A year ago, television cameras surrounded New Orleans Saints quarterback Drew Brees in an emotional moment as he hoisted his son after an astonishing Super Bowl win.
For the man who was named Most Valuable Player of the Super Bowl that year, such a turnout was the climax of an inspiring comeback story that started with a near career-ending injury.
Read an excerpt of Brees book below, and then head to the "GMA" Library to find more good reads.
When I held up my son, Baylen, after the fourth quarter of Super Bowl XLIV, with confetti streaming down all around us, it was the fulfillment of a dream. But what I've discovered along the way is that the road to success is usually a pretty bumpy one. And there are no shortcuts.
They say you need three skills to be a great quarterback: toughness, intelligence, and heart. Although I didn't officially start training to become a quarterback until I was in high school, in a way, I guess God has been preparing me for that role all my life. I had a great childhood, but it wasn't always easy. Then again, neither is life. And neither is football. As a kid, I got teased a lot because of a distinguishing birthmark on my right cheek. My mom and dad used to tell me that was where an angel had kissed me, but the kids at school didn't quite see it that way. They used to tease me and take jabs at me in the classroom and on the playground, saying things like "What happened to your face?" or "Wipe that stuff off your face." I couldn't help but get in a few scraps over it.
When I was little, the pediatrician gave my parents the option of having it removed because there was a chance it could become cancerous, but in spite of all the harassment I took at school, I decided to keep it. Instead of seeing it as a bad thing, I chose to see it as something that made me unique and special. It set me apart from everyone else. In a way, it became my trademark.
Looking back, I guess it might have been smarter to remove it, because why take a chance on it becoming cancerous? I even had it biopsied a few years ago, and I still see the derma¬tologist every once in a while to make sure it's okay, but now it's just a part of who I am. I wouldn't consider cutting off my arm. Neither would I cut off my birthmark. If I had ever been forced to remove it, I would have been devastated. My good friends who have known me a long time say they don't even see it anymore. If I had it removed, they would notice, but now they don't see it at all. They just see me.
In some ways, I guess you could say it was a character builder that helped me develop an inner toughness and an ability to shake off jabs and criticism. Not a bad trait to have as a quarter¬back in the NFL—or in any job, for that matter. A Lineage of Competition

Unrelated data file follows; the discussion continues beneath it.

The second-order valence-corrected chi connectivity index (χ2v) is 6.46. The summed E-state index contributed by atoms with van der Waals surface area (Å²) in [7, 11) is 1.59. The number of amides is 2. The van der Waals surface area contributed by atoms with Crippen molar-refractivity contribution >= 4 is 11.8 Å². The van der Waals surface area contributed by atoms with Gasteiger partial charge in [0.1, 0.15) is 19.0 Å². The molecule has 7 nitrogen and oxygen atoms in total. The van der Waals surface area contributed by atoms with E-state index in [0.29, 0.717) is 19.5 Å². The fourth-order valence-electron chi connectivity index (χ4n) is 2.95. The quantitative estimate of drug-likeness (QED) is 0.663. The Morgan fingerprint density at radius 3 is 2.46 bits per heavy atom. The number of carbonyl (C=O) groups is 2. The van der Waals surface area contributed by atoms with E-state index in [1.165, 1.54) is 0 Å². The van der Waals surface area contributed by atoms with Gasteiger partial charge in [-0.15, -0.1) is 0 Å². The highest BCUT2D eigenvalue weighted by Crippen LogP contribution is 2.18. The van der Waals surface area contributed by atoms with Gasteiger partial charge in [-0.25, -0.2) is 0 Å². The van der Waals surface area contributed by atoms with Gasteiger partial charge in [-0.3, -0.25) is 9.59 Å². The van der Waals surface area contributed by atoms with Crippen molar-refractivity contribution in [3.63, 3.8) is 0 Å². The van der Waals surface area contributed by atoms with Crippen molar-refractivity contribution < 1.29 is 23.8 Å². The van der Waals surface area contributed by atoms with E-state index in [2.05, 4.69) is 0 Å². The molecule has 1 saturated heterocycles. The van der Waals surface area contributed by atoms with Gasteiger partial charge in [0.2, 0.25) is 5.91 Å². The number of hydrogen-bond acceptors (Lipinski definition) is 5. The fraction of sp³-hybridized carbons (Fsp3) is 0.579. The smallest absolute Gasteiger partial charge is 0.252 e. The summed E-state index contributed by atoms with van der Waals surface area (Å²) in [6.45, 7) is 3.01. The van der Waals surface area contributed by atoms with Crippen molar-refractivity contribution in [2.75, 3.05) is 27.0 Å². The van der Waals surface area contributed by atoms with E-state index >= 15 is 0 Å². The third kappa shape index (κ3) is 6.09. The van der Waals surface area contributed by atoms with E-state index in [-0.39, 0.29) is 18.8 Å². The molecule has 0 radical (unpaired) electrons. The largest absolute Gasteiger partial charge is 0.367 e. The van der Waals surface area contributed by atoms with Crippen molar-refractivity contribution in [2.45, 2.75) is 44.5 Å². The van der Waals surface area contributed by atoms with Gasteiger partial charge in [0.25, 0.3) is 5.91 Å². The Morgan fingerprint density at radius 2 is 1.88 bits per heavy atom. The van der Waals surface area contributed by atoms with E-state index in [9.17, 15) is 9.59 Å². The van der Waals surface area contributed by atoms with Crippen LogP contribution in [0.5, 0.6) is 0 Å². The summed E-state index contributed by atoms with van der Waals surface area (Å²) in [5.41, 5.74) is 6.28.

If you look at pictures of me as a child, you'll see the birthmark, but you'll also almost always see me holding a football or a baseball. As far back as I can remember, football has been a part of my life.
When I was growing up, my father would throw to me in the yard, but my constant playmate was my brother, Reid. He's two and a half years younger than I am, and we played all the time in our little yard in Austin, Texas. Our "field" was a patch of grass that was about as big as a good-size living room. Trees bordered the yard, and those were our sidelines. The invisible goal lines were clearly defined in our minds, so we knew when we scored.
There's a big gap when a fifth grader plays against a second grader or when a sixth grader plays against a third grader, so to make it fair, I would get down on my knees and Reid would try to run around me. And it wasn't touch football—we were really tackling each other, and I would try anything I could to take him down. Even though I was scrambling on my knees, Reid still got beat up on quite a bit. Sometimes my dad would come out, and he'd play all-time quarterback, but most of the time it was just Reid and me.
I grew up in a very sports-minded family. My mother, Mina, was very athletic. In the late 1960s she was all-state in high school track, volleyball, and basketball. If she were playing today, she'd have gotten an athletic scholarship to just about any school in the country for any of those sports. But at that time women weren't given many of those opportunities. She decided to attend Texas A&M, which had been an all-male military school. My mother was in one of the first classes of women to attend Texas A&M. It was there that she met my dad, an athlete himself who played freshman basketball.
My mom's brother, Marty Akins, was an All-American quar-terback at the University of Texas. Marty was part of the Longhorns team that beat Alabama and Bear Bryant in the 1973 Cotton Bowl.